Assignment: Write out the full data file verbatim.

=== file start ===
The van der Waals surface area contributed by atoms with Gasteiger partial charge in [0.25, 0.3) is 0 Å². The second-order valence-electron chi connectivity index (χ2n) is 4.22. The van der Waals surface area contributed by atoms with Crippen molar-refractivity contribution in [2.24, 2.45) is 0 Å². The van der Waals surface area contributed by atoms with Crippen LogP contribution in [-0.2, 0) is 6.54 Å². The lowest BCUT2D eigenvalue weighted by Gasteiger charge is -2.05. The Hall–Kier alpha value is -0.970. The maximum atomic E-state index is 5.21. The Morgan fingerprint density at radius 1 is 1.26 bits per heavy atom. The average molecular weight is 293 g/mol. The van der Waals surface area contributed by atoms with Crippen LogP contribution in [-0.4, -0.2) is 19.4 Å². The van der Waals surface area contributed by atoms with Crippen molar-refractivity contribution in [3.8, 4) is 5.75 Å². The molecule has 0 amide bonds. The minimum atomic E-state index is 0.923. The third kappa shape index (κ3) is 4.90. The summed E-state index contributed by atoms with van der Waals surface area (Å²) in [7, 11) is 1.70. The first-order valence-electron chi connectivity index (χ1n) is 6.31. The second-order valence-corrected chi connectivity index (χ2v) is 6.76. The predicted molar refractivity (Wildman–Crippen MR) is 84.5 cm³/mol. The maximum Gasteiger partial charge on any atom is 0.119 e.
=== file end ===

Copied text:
The van der Waals surface area contributed by atoms with Gasteiger partial charge in [0.25, 0.3) is 0 Å². The second-order valence-electron chi connectivity index (χ2n) is 4.22. The van der Waals surface area contributed by atoms with Crippen molar-refractivity contribution in [2.24, 2.45) is 0 Å². The van der Waals surface area contributed by atoms with Crippen LogP contribution in [-0.2, 0) is 6.54 Å². The lowest BCUT2D eigenvalue weighted by Gasteiger charge is -2.05. The Hall–Kier alpha value is -0.970. The maximum atomic E-state index is 5.21. The Morgan fingerprint density at radius 1 is 1.26 bits per heavy atom. The average molecular weight is 293 g/mol. The van der Waals surface area contributed by atoms with Crippen LogP contribution in [-0.4, -0.2) is 19.4 Å². The van der Waals surface area contributed by atoms with Crippen molar-refractivity contribution in [3.8, 4) is 5.75 Å². The molecule has 0 amide bonds. The minimum atomic E-state index is 0.923. The third kappa shape index (κ3) is 4.90. The summed E-state index contributed by atoms with van der Waals surface area (Å²) in [7, 11) is 1.70. The first-order valence-electron chi connectivity index (χ1n) is 6.31. The second-order valence-corrected chi connectivity index (χ2v) is 6.76. The predicted molar refractivity (Wildman–Crippen MR) is 84.5 cm³/mol. The maximum Gasteiger partial charge on any atom is 0.119 e.